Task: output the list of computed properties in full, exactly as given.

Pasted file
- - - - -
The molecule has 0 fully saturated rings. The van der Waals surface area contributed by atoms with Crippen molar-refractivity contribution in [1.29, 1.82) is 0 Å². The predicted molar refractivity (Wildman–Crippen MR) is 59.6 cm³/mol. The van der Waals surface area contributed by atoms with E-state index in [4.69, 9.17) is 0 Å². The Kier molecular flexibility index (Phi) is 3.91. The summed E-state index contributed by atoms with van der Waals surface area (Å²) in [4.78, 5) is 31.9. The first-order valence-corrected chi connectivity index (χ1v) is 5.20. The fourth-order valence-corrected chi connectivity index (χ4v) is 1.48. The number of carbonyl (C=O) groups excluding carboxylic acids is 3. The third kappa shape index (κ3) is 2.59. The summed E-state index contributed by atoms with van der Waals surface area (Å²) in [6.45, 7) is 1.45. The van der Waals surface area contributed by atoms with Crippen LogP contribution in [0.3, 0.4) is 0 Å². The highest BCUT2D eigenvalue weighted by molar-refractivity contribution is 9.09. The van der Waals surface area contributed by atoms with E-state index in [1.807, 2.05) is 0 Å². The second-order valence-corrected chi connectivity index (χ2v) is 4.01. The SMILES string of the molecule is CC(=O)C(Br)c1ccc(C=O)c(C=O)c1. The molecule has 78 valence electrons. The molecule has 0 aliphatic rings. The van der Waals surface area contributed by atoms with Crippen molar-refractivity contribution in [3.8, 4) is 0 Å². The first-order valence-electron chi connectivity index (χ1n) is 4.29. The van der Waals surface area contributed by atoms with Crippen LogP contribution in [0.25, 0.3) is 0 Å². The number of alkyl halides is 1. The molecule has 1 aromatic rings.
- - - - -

The molecule has 0 fully saturated rings. The van der Waals surface area contributed by atoms with Crippen molar-refractivity contribution in [1.29, 1.82) is 0 Å². The predicted molar refractivity (Wildman–Crippen MR) is 59.6 cm³/mol. The van der Waals surface area contributed by atoms with E-state index in [4.69, 9.17) is 0 Å². The Kier molecular flexibility index (Phi) is 3.91. The summed E-state index contributed by atoms with van der Waals surface area (Å²) in [4.78, 5) is 31.9. The first-order valence-corrected chi connectivity index (χ1v) is 5.20. The fourth-order valence-corrected chi connectivity index (χ4v) is 1.48. The number of carbonyl (C=O) groups excluding carboxylic acids is 3. The third kappa shape index (κ3) is 2.59. The summed E-state index contributed by atoms with van der Waals surface area (Å²) in [6.45, 7) is 1.45. The van der Waals surface area contributed by atoms with Crippen LogP contribution in [0.3, 0.4) is 0 Å². The highest BCUT2D eigenvalue weighted by molar-refractivity contribution is 9.09. The van der Waals surface area contributed by atoms with E-state index in [1.807, 2.05) is 0 Å². The second-order valence-corrected chi connectivity index (χ2v) is 4.01. The SMILES string of the molecule is CC(=O)C(Br)c1ccc(C=O)c(C=O)c1. The molecule has 78 valence electrons. The molecule has 0 aliphatic rings. The van der Waals surface area contributed by atoms with Crippen molar-refractivity contribution in [3.8, 4) is 0 Å². The first-order valence-electron chi connectivity index (χ1n) is 4.29. The van der Waals surface area contributed by atoms with Crippen LogP contribution in [0.25, 0.3) is 0 Å². The number of alkyl halides is 1. The molecule has 1 aromatic rings.